We have previously written an article on Powers of Attorney and the importance of these in later life financial planning. In this piece we address here specifically the issues that may apply to pensions.
There are currently 850,000 people in the UK suffering from dementia and this is expected to increase to 1m by 2025 and a staggering 2m by 2051 (source: Alzheimer’s Society). So there will be a significant growing number of people that will be living longer but suffering from mental incapacity.
The following are situations with pensions which may become difficult to address without a Power of Attorney in place:-
- inability to switch between funds. This may be important, for example, to protect gains by transferring into lower risk rated funds such as cash and avoiding future stockmarket volatility;
- inability to reduce, increase or stop the level of income being drawn. For example, a reduction in income may be required because this was not being spent or was pushing the client into the higher rate tax band. An increase in income may be needed to help pay for healthcare;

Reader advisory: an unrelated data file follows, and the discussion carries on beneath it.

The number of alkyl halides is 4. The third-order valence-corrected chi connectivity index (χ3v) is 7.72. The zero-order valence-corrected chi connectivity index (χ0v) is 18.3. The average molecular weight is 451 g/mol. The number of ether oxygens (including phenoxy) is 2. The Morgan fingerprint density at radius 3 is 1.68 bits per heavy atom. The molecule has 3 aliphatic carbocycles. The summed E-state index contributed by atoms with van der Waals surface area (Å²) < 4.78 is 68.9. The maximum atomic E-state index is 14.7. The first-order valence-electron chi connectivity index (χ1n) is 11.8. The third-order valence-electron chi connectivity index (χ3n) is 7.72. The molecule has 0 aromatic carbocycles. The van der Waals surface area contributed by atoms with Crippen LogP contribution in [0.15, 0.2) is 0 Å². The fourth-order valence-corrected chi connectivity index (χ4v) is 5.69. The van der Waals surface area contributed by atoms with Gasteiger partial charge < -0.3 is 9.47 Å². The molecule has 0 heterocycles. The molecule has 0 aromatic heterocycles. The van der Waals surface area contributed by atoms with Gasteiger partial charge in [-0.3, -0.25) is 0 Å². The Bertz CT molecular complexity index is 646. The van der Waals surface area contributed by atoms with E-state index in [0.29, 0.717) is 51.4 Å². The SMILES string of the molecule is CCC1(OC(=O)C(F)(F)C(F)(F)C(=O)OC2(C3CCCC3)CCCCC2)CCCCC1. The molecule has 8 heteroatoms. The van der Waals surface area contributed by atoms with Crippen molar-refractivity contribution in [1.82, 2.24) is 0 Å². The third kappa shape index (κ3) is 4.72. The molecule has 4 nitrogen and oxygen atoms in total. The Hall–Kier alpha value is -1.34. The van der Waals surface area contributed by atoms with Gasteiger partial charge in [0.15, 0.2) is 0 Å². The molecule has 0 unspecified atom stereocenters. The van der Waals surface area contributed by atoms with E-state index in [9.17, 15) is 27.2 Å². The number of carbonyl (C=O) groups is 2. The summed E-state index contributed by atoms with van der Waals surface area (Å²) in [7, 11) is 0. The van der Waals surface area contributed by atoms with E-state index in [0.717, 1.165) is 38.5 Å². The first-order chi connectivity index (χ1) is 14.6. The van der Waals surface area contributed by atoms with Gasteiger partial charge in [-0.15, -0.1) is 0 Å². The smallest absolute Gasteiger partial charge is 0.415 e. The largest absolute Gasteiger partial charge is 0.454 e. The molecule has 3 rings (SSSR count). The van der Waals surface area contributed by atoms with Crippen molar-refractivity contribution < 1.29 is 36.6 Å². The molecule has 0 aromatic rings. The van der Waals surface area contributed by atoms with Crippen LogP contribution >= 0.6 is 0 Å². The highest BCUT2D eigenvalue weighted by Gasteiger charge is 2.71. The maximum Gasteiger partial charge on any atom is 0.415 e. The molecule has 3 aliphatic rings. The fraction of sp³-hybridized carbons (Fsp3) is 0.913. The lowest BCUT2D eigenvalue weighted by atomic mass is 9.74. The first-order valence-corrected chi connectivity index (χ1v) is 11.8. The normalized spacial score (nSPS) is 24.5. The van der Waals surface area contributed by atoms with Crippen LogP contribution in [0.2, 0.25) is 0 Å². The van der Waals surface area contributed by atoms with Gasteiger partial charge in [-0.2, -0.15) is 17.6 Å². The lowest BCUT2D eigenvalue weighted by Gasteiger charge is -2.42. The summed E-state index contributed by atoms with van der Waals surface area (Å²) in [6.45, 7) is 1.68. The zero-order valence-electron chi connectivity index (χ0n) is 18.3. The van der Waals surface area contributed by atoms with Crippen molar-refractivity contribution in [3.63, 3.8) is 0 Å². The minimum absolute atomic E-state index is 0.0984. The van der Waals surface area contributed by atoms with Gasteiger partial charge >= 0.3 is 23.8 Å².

- inability to nominate or revise existing beneficiaries to receive death benefits;
- inability to switch between pension providers to access, for instance, a plan which will offer flexible retirement options.
Pensions are generally a major asset for clients along with property as they enter their retirement years. If mental capacity was lost it could cause problems for the nearest and dearest without a Power of Attorney in place or, in absence of one, recourse to the Court of Protection.